I appreciate your help F41_guy. Thanks.
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Tuesday, February 17th, 2009 AT 8:02 PM
Tiny
F4I_GUY
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To change your pistons it is a very indepth job, and I do not recommend only changing one piston. Usually if one needs to be replaced, all four should be.

What you will need to do is measure the cylinder walls and pistons with a bore gauge and a micrometer and then compare to spec. You will most likely find that the piston to wall clearance is out of spec or your cylinders are beyond spec as well. This will mean you will need to bore the cylinders and get overbored pistons and rings. I could go on for a few more paragraphs, but my point is this is not for an amateur and should be left to a machinist. Most mechanics don't even trust themselves when doing measurements because it should be precise. We also don't have all the tools needed to do the work (i.E. A bore gauge, hone, ridge, reamer, etc)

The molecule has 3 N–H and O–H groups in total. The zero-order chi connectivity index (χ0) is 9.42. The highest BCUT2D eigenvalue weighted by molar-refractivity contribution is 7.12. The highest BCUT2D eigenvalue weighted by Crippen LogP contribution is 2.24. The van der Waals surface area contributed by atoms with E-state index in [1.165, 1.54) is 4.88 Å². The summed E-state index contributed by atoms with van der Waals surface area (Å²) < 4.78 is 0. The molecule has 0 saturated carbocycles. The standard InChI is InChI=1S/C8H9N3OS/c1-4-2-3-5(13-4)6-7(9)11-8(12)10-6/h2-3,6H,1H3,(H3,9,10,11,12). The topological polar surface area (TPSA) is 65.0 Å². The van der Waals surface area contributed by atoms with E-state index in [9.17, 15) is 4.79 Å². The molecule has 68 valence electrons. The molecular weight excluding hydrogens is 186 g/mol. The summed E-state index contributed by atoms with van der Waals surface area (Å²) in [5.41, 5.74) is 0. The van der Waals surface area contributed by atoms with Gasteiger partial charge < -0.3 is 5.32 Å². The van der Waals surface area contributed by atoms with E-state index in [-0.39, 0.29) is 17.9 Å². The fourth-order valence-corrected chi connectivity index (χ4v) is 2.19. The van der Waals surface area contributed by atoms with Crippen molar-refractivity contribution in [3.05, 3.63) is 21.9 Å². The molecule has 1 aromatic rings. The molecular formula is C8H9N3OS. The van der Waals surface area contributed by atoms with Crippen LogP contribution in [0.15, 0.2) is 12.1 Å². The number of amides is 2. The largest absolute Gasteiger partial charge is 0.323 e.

The money you will spend on rebuilding an engine will far surpass an engine replacement (purchasing a used engine) but with an engine rebuild you are guaranteed that your engine will last a good awhile. To rebuild an engine you are probably looking at $1500 if you are paying for the labour to remove the engine. But this price may vary greatly with what your engine needs. If you dont need to purchase pistons or rings, it may only be $1000.
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Sunday, February 22nd, 2009 AT 9:25 AM
Tiny
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Thanks F41_guy.

Just weighing my options out at this point. Should I buy a used motor or buy a new vehicle. I know somebody that replaced their blown motor with a used motor. The car never seemed to run or drive right. Leaning towards a new ride.
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Sunday, February 22nd, 2009 AT 12:24 PM
Tiny
F4I_GUY
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I have replaced a lot of motors on honda's and they always drive out just fine. The problem is a lot of "shops" don't know the difference between honda engines and they either put the wrong engine in there, wrong ECM, etc.